E-Waste Management Into The Future

Posted in Operations & IT Articles, Total Reads: 2643 , Published on 10 November 2012
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The sight of a puppy eyed, dilapidated robot, WALL-E doing its work of recycling the waste on Earth was very endearing and scary. The future of Planet Earth depending on a single robot while all the humans have evacuated the planet was a scary thought to comprehend not just by thousands of children across the world but also every adult who watched the movie, WALL-E.

 

WALL-E is probably the only movie which highlighted the issue of e-waste and the impact it would have on future generations. It presented a future where unbridled consumerism by humans would one day in fact end their civilization on Earth; this was an issue of waste management and electronic waste.

Electronic waste or e-waste refers to the electronic goods at the end of their ‘useful life’ after which they cannot be utilized in their current form. This waste is usually recycled or disposed of, it is the way in which this recycling and disposal is done is of concern. The electronic scrap from computers, televisions, mobile phones and refrigerators may contain contaminants such as lead, cadmium, beryllium and brominated flame retardants. During the disposal of such scrap there may be chances of leaching of heavy metals and contamination which may harm humans and the environment in the area around the landfills and incinerators. Developed countries like the USA and UK have several rules and regulations in place to monitor the recycling and disposal of such waste but the same initiative is lacking in developing countries.

Every year 20-50 million metric tonnes of e-waste is generated and this is expected to grow by 3-5% every year in developed countries and almost 10-15% in developing countries. Apart from their own e-waste recycling, countries like China, India have to cope with recycling of e-waste imported from developed countries. The people working in the recycling and disposal in these countries are exposed to the harmful contaminants as most of these centers are highly unregulated and many of them illegal.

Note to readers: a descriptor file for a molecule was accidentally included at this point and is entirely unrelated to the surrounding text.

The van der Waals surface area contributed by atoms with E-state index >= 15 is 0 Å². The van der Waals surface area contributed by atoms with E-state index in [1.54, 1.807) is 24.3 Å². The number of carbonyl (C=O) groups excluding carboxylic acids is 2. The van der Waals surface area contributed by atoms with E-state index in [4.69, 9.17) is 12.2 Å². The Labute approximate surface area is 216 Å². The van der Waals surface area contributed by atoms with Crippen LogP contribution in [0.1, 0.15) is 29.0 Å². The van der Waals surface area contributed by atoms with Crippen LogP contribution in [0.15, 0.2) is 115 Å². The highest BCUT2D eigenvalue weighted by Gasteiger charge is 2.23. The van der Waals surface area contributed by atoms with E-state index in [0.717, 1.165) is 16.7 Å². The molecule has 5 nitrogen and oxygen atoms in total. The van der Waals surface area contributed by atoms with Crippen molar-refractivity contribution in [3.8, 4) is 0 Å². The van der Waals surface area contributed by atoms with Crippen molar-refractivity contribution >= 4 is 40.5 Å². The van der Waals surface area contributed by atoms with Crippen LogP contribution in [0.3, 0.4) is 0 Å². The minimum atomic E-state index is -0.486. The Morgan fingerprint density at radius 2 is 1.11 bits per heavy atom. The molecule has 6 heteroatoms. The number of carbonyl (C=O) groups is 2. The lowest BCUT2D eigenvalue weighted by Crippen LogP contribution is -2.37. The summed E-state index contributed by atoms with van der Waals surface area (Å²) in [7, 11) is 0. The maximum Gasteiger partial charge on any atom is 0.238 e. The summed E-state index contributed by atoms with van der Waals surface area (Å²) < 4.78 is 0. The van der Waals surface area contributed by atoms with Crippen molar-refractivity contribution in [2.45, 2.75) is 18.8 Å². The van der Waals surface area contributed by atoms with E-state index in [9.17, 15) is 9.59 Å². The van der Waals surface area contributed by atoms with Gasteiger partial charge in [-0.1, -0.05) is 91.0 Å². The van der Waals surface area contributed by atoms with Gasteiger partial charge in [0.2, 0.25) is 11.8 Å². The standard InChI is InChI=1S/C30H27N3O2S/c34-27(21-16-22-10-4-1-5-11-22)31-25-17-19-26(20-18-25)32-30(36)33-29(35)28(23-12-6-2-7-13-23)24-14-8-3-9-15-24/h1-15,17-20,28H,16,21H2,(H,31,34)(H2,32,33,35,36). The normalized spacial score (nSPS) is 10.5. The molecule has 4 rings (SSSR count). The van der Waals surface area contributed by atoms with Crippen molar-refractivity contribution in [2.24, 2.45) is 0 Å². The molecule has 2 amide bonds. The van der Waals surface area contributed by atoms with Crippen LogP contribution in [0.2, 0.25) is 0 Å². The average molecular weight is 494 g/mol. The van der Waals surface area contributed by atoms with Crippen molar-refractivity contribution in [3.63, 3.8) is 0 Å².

In India, e-waste management is not yet a high concern policy matter though the e-waste (management and handling) Rules were formulated in May 2011. The rules were formulated by the Ministry of Environment and Forests (MoEF) under the Environment Protection Act. Widely known as the EPR or the Extended Producer Responsibility it put the onus of recycling and waste management on the producers of electronic goods. According to these rules, the producers would be required to –

  • Create consumer awareness about the hazardous nature of the products.
  • Provide booklets on purchase with information about the do’s and don’ts of disposal of products by consumers
  • Offer for collection of waste from the consumer’s doorstep and properly dispose of the same.
  • The rules also place the responsibility of safe disposal on the bulk consumers like companies, colleges and other large institutions.
  • It is made compulsory to them that they direct their waste to authorized collection centers or to the producers.
  • They also have to maintain records of the e-waste generated and provide the information to State Pollution Control Boards who would then collate and submit the data to Central Pollution Control board.

The E-waste rules and the EPR while being a great policy on paper lacks implementation, some of the problems it’s facing are –

  • Lack of awareness among producers as well as consumers both individual and bulk about the hazards of e-waste
  • Apathy of producers in following the rules in India though they follow the rules abroad where the punishment for such violations is very high
  • Bureaucracy and lack of initiative in implementing the rules by the various government agencies involved

In spite of all these gaps in e-waste management the private sector has taken up waste management seriously in India and there are several private companies which are offering these services. Some of the services offered by these companies are –

  • Collection of e-waste including door to door collection and transportation
  • Dismantling of waste and segregation for recycling and disposal
  • Mobile shredding to control data leakage
  • Customized e-waste disposal solutions and turnkey solutions

E-waste management is pertinent to the future of the environment and to the very existence of the human race. Regardless of government stipulations it is up to the private sector and businesses to undertake safe e-waste management and ensure the world is a safe and secure place for the future generations. After all the future generations wouldn’t like to live in a spaceship like in WALL –E!!

This article has been authored by Shilpa Kulkarni from T.A.Pai Management Institute.


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